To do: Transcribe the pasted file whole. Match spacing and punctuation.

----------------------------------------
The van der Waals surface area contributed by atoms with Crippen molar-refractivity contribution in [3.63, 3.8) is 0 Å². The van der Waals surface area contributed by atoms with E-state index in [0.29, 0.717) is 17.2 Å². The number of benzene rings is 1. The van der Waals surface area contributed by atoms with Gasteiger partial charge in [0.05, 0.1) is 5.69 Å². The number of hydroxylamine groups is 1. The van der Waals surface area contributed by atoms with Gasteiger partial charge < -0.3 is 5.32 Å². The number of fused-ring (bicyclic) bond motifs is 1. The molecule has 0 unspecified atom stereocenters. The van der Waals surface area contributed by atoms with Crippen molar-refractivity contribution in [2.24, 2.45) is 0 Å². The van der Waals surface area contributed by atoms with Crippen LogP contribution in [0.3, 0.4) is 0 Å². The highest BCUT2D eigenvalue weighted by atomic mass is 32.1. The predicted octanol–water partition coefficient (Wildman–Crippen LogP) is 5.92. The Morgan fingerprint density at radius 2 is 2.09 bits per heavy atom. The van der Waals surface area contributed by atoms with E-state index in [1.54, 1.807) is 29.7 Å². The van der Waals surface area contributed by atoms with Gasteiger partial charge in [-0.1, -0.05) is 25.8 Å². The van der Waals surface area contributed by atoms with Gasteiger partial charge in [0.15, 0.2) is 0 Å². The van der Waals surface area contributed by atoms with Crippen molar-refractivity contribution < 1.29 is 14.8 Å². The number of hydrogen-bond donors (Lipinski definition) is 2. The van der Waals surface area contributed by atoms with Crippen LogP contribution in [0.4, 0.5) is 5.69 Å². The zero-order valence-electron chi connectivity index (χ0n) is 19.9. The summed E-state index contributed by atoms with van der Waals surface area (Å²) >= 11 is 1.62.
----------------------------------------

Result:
The van der Waals surface area contributed by atoms with Crippen molar-refractivity contribution in [3.63, 3.8) is 0 Å². The van der Waals surface area contributed by atoms with E-state index in [0.29, 0.717) is 17.2 Å². The number of benzene rings is 1. The van der Waals surface area contributed by atoms with Gasteiger partial charge in [0.05, 0.1) is 5.69 Å². The number of hydroxylamine groups is 1. The van der Waals surface area contributed by atoms with Gasteiger partial charge < -0.3 is 5.32 Å². The number of fused-ring (bicyclic) bond motifs is 1. The molecule has 0 unspecified atom stereocenters. The van der Waals surface area contributed by atoms with Crippen molar-refractivity contribution in [2.24, 2.45) is 0 Å². The van der Waals surface area contributed by atoms with Crippen LogP contribution in [0.3, 0.4) is 0 Å². The highest BCUT2D eigenvalue weighted by atomic mass is 32.1. The predicted octanol–water partition coefficient (Wildman–Crippen LogP) is 5.92. The Morgan fingerprint density at radius 2 is 2.09 bits per heavy atom. The van der Waals surface area contributed by atoms with E-state index in [1.54, 1.807) is 29.7 Å². The van der Waals surface area contributed by atoms with Gasteiger partial charge in [-0.1, -0.05) is 25.8 Å². The van der Waals surface area contributed by atoms with Gasteiger partial charge in [0.15, 0.2) is 0 Å². The van der Waals surface area contributed by atoms with Crippen molar-refractivity contribution < 1.29 is 14.8 Å². The number of hydrogen-bond donors (Lipinski definition) is 2. The van der Waals surface area contributed by atoms with Crippen LogP contribution in [0.4, 0.5) is 5.69 Å². The zero-order valence-electron chi connectivity index (χ0n) is 19.9. The summed E-state index contributed by atoms with van der Waals surface area (Å²) >= 11 is 1.62.